SCV Water firms up its role managing SCV groundwater for the state

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SCV Water Agency logo. Courtesy
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Local water officials voted in favor Tuesday of creating a seven-member governing body that would report to the state on managing groundwater in the Santa Clarita Valley.

Members of the SCV Water board of directors approved a resolution authorizing SCV Water General Manager Matt Stone to strike up an agreement that forms the joint powers authority for the Santa Clarita Valley Groundwater Sustainability Agency.

They also authorized him to draw up a contract for SCV Water to provide management and technical services to the SCV Groundwater Sustainability Agency (GSA).

The SCV GSA was formed a little over a year ago with participating agencies — all stakeholders in how groundwater is managed — but the group was bound only by a memorandum of understanding.

Forming a Joint Powers Authority for the SCV GSA cements the agreement and allows each of the member agencies — including representatives of the city of Santa Clarita and Los Angeles County — to specify a particular member agency responsible for such tasks as contracting with consultants.

Under the terms of the more casual memorandum of understanding, or MOU, without a lead agency approved to make such decisions for the group, each member agency would have to go each and every time to its respective board of directors to approve funding and contracts.

“The MOU was light on details on how it would operate,” said Rick Viergutz, principal water resources planner for the SCV Water Agency, referring to the existing SCV GSA.

“This allows the GSA to operate more efficiently,” he said, referring to the Joint Powers Authority.

The structure of the JPA SCV-GSA would include seven members: four members appointed by SCV Water, and one member each appointed by the city of Santa Clarita, the Los Angeles County Board of Supervisors and Los Angeles County Waterworks Division 36.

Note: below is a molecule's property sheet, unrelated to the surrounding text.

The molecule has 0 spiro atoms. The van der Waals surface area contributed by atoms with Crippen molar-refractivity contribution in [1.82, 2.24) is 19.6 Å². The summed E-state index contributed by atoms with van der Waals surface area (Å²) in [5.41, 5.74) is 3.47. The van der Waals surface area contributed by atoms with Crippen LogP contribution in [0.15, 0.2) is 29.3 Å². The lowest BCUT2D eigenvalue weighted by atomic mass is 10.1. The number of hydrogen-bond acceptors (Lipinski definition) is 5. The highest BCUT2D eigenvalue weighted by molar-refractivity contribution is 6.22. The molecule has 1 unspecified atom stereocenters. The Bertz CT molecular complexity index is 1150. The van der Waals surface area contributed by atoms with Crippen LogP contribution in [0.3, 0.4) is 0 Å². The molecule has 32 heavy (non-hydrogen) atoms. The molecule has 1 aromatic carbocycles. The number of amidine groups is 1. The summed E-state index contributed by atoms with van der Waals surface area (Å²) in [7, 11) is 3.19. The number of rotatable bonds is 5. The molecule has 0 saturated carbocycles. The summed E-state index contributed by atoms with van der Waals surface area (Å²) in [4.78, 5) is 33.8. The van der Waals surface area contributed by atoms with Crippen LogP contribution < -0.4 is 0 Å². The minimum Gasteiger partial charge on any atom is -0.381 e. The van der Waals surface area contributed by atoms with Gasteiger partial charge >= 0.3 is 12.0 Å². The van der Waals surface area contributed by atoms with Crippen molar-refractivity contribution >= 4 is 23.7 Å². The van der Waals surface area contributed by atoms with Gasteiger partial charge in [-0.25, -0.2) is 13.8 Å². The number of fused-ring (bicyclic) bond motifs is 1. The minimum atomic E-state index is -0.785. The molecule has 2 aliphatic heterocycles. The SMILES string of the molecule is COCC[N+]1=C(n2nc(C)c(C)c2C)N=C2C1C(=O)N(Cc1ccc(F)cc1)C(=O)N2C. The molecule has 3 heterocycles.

A joint powers authority is a contract between an agency such as SCV Water and the special district, agreeing to perform services for, cooperate with and lend its powers to the special district.

In this case, SCV Water would provide management and technical services to the Joint Powers Authority SCV GSA.

The deal to be hammered out now permits the JPA to hire full-time and/or part time employees and hire independent contractors in order to meet the purposes of the SCV GSA.

Members of the SCV GSA informed state officials a year ago — as was demanded of them by the state — of their intent to manage local water more effectively.

Representatives of public agencies believed to have a stake in how groundwater is managed locally had been meeting to identify who would actually sit on the new state-mandated GSA.

Those invited to sit at the table of the first SCV groundwater management agency were expected to ask each of their respective agencies to adopt a joint MOU in setting up and contributing to the emerging GSA.

Each respective agency signed the MOU on the understanding that it would be firmed up with a more permanent governing structure down the road.

In July 2017, after all the stakeholder agencies signed the MOU, Steve Cole, the unofficial head of the existing SCV GSA, said: “Work will begin soon on developing a Joint Powers Authority to govern the process going forward.”

On Tuesday, that process began in earnest with board members approving the Joint Powers Authority agreement.

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